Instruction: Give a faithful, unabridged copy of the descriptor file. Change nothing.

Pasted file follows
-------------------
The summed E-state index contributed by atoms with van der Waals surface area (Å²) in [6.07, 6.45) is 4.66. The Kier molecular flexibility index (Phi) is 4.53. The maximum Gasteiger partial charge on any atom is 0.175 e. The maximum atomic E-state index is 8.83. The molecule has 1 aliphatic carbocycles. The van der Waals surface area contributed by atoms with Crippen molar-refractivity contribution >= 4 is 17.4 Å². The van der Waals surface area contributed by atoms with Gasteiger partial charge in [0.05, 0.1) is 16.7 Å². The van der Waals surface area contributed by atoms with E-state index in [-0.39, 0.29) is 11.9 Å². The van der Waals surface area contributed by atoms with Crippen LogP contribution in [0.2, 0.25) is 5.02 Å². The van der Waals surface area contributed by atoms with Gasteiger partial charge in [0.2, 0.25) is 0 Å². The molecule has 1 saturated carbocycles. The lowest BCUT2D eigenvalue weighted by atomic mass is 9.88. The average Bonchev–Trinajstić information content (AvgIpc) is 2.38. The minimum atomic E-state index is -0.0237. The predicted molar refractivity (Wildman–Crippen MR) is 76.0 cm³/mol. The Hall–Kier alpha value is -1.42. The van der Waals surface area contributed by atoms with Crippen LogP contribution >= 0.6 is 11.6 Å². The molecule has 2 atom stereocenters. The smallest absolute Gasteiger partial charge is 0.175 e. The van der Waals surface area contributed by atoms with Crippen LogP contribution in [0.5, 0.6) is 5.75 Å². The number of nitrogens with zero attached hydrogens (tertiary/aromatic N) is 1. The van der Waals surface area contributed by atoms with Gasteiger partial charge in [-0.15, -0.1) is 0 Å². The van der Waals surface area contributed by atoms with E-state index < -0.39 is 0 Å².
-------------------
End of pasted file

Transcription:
The summed E-state index contributed by atoms with van der Waals surface area (Å²) in [6.07, 6.45) is 4.66. The Kier molecular flexibility index (Phi) is 4.53. The maximum Gasteiger partial charge on any atom is 0.175 e. The maximum atomic E-state index is 8.83. The molecule has 1 aliphatic carbocycles. The van der Waals surface area contributed by atoms with Crippen molar-refractivity contribution >= 4 is 17.4 Å². The van der Waals surface area contributed by atoms with Gasteiger partial charge in [0.05, 0.1) is 16.7 Å². The van der Waals surface area contributed by atoms with E-state index in [-0.39, 0.29) is 11.9 Å². The van der Waals surface area contributed by atoms with Crippen LogP contribution in [0.2, 0.25) is 5.02 Å². The van der Waals surface area contributed by atoms with Gasteiger partial charge in [0.2, 0.25) is 0 Å². The molecule has 1 saturated carbocycles. The lowest BCUT2D eigenvalue weighted by atomic mass is 9.88. The average Bonchev–Trinajstić information content (AvgIpc) is 2.38. The minimum atomic E-state index is -0.0237. The predicted molar refractivity (Wildman–Crippen MR) is 76.0 cm³/mol. The Hall–Kier alpha value is -1.42. The van der Waals surface area contributed by atoms with Crippen LogP contribution >= 0.6 is 11.6 Å². The molecule has 2 atom stereocenters. The smallest absolute Gasteiger partial charge is 0.175 e. The van der Waals surface area contributed by atoms with Crippen LogP contribution in [0.5, 0.6) is 5.75 Å². The number of nitrogens with zero attached hydrogens (tertiary/aromatic N) is 1. The van der Waals surface area contributed by atoms with Gasteiger partial charge in [-0.15, -0.1) is 0 Å². The van der Waals surface area contributed by atoms with E-state index < -0.39 is 0 Å².